Academia and experience
Mr Mick Malthouse
First published in the Herald Sun on 14 February, 2012
Thousands of young Australians are about to enter university lecture rooms for the first time. Most will graduate into a highly complex world where success demands an increasingly broad education.
I have no formal education. The lessons I’ve learned come from the school of hard knocks. They come from my life experience and, importantly, from my 40 years in professional football.
Education for the future needs a lot more than specialised knowledge and skills.
It requires life experience. This is what La Trobe expects me to bring to my new role as Vice-Chancellors Fellow. It is a challenge I will relish. The aim is to place more emphasis on the non-academic side of campus life: practical experience, teamwork, leadership skills and community involvement.
In my view, the importance of these aspects of education real-world experience are being seriously overlooked by too many institutions.
Some may have their heads in the clouds. The world seems increasingly obsessed with paper qualifications. The way I see it, you can’t learn leadership or common sense from a textbook.
Most of what I know, I know because I’ve had to correct my mistakes on the job. For four decades in professional football, 28 of which as a senior coach, I put everything to the test every week, and those experiences have helped make me who I am.
My value as a teacher and mentor comes from being a very practical but also serious student of life. Universities are geared for technical and academic lessons but experience gained in the classroom is very different to the depth of experience gained in the real world.
I will bring my everyday experiences as a leader into the university. I have a vast resource of knowledge based on practical events and I can call upon the lessons I have learned, and the success I have had, to make decision-making easier.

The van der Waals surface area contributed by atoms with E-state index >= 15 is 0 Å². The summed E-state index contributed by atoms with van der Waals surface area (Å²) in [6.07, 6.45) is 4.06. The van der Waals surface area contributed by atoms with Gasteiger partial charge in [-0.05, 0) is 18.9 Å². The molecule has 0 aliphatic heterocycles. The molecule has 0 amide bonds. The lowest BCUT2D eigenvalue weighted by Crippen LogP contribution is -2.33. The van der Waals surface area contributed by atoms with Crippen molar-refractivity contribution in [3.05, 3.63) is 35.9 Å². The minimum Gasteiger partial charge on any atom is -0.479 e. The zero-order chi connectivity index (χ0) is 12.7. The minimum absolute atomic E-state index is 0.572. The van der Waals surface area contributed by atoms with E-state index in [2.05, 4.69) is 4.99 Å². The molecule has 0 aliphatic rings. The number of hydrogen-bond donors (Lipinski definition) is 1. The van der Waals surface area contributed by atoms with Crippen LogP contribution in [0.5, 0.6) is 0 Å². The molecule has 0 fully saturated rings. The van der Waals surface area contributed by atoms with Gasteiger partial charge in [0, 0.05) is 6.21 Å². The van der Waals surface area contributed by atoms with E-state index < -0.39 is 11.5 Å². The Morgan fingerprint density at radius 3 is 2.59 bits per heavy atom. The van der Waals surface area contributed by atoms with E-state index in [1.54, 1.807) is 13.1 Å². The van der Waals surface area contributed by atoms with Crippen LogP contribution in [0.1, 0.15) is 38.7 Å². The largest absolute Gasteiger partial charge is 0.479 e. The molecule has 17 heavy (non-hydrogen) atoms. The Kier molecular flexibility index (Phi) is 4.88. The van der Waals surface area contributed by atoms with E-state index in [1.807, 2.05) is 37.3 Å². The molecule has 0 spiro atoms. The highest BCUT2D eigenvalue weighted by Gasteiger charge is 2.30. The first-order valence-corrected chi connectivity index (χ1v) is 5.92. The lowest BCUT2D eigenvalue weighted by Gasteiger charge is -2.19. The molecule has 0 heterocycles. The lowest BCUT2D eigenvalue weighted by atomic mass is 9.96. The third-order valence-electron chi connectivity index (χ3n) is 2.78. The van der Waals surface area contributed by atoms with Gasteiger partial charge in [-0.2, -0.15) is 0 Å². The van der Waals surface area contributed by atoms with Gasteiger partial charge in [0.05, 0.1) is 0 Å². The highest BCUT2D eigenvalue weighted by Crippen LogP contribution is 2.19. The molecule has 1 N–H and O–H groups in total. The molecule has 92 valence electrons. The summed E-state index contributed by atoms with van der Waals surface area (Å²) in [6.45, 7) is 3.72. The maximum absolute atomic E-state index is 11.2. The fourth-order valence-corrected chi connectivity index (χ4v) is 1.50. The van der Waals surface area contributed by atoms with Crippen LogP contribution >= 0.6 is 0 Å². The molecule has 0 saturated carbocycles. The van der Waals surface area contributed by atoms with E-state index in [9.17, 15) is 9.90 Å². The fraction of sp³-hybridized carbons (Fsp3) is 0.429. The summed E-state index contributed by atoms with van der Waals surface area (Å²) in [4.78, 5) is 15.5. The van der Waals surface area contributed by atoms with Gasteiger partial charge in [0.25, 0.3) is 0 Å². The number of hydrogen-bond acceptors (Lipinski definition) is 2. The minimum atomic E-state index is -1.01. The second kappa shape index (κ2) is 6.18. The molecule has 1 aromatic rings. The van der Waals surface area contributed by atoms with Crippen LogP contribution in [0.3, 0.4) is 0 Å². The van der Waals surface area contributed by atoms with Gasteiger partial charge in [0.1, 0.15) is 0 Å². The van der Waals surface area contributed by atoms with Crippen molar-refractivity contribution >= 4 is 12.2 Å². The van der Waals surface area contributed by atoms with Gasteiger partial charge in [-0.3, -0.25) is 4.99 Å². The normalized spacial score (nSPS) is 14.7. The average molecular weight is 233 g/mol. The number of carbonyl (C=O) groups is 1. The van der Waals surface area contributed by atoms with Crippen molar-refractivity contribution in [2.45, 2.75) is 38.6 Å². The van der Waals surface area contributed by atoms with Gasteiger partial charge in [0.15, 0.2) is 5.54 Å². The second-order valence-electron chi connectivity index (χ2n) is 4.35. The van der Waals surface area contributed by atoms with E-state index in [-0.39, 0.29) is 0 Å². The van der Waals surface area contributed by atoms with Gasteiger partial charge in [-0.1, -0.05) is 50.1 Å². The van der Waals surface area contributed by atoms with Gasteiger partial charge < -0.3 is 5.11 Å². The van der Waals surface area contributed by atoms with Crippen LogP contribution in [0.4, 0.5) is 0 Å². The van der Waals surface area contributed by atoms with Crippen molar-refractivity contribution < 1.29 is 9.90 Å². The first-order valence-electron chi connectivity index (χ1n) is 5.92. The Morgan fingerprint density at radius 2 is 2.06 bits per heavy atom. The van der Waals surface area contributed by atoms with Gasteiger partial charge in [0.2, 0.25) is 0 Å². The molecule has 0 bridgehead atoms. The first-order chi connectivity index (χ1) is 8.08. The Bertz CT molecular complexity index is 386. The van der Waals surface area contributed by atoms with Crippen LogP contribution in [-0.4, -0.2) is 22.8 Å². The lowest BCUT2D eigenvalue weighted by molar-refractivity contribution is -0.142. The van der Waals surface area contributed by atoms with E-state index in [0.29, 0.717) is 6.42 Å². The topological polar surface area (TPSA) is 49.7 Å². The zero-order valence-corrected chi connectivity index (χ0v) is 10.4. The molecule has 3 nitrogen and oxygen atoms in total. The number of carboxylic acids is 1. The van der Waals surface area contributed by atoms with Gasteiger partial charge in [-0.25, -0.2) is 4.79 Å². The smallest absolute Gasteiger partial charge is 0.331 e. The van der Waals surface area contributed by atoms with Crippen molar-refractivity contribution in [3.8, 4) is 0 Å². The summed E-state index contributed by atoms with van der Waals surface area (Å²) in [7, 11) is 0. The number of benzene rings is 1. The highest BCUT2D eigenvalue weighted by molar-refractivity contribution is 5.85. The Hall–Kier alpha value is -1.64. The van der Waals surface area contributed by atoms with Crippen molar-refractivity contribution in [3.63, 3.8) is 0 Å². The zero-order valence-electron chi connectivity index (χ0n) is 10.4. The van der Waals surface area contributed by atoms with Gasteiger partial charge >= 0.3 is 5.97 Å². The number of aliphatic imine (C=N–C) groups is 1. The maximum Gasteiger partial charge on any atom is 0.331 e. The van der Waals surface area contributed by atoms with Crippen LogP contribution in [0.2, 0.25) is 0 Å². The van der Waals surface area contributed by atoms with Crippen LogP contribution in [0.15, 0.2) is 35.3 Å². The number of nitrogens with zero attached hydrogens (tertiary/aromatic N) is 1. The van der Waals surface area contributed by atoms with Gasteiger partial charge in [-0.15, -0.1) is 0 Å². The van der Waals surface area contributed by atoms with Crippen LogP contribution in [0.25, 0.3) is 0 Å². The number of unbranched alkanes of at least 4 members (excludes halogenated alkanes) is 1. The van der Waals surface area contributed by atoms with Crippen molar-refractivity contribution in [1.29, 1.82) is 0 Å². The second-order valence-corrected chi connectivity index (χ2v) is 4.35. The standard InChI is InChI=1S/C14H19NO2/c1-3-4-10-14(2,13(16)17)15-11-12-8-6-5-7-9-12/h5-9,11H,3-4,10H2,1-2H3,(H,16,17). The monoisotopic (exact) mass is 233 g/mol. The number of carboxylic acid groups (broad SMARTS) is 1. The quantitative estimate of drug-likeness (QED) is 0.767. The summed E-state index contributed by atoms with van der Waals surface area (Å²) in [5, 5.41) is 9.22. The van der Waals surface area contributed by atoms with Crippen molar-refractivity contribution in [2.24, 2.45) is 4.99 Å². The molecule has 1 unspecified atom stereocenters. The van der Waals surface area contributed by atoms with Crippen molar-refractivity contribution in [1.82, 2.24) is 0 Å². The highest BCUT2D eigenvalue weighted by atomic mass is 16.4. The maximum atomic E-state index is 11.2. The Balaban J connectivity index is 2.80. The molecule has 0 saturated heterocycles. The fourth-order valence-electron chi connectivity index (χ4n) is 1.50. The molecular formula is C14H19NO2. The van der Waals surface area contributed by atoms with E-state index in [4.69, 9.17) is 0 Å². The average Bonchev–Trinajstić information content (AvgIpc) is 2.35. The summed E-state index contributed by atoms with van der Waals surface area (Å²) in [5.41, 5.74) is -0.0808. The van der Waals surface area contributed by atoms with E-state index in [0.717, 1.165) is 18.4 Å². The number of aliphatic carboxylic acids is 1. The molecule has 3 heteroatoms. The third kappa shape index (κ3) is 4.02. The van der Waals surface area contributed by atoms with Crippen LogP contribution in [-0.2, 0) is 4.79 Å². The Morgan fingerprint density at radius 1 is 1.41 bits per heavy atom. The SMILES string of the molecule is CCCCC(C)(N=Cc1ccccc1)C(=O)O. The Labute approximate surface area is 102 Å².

I will teach journalism students the best way to do important interviews and what it is like to be the subject of difficult questions. I’ve had plenty of experience with these. Probably the toughest question I faced in my time in the footballing spotlight was when a journalist didn’t understand the position I was in, specifically my head space after a game.
It’s important to be prepared and have an understanding of the events that take place on the field whether it’s a win, loss or an injury. Journalists need to know that they are approaching a situation that may take a little more understanding. They need to realize a coach with a loss or injury on their mind is a compromised interviewee, who needs to be spoken to with care.
There have been a few times where I have been confronted with questions from journalists that were biased by their own agenda, meaning which AFL team they personally supported. To be interviewed by someone who is against a particular team or upset over the loss of a team they support is not a professional approach to a job that requires transparency for their readers.
It is for these reasons that I hope that I’ll teach students to be prepared, relevant and professional when it comes to dealing with sports. I will also incorporate this approach when I talk to physiotherapy and sports administration students, focussing on the essential practical aspects of their job.
While textbooks have examples of real life situations, there is a difference between book smarts and real life. Making mistakes, rather than reading about them, is a great learning process. There isn’t a foolproof system of growing up.
We encounter tests; some you fail, some you pass. The ones you fail you learn from in preparation for your next step.
I may not be a typical educator, and have yet to earn my stripes as a lecturer, but after some four decades in an industry that holds a special place in this country, I am excited about being a resource for students who will go on to be the next generation of sports professionals.
Mr Michael Malthouse has recently been appointed as La Trobe University's Vice-Chancellor's Fellow.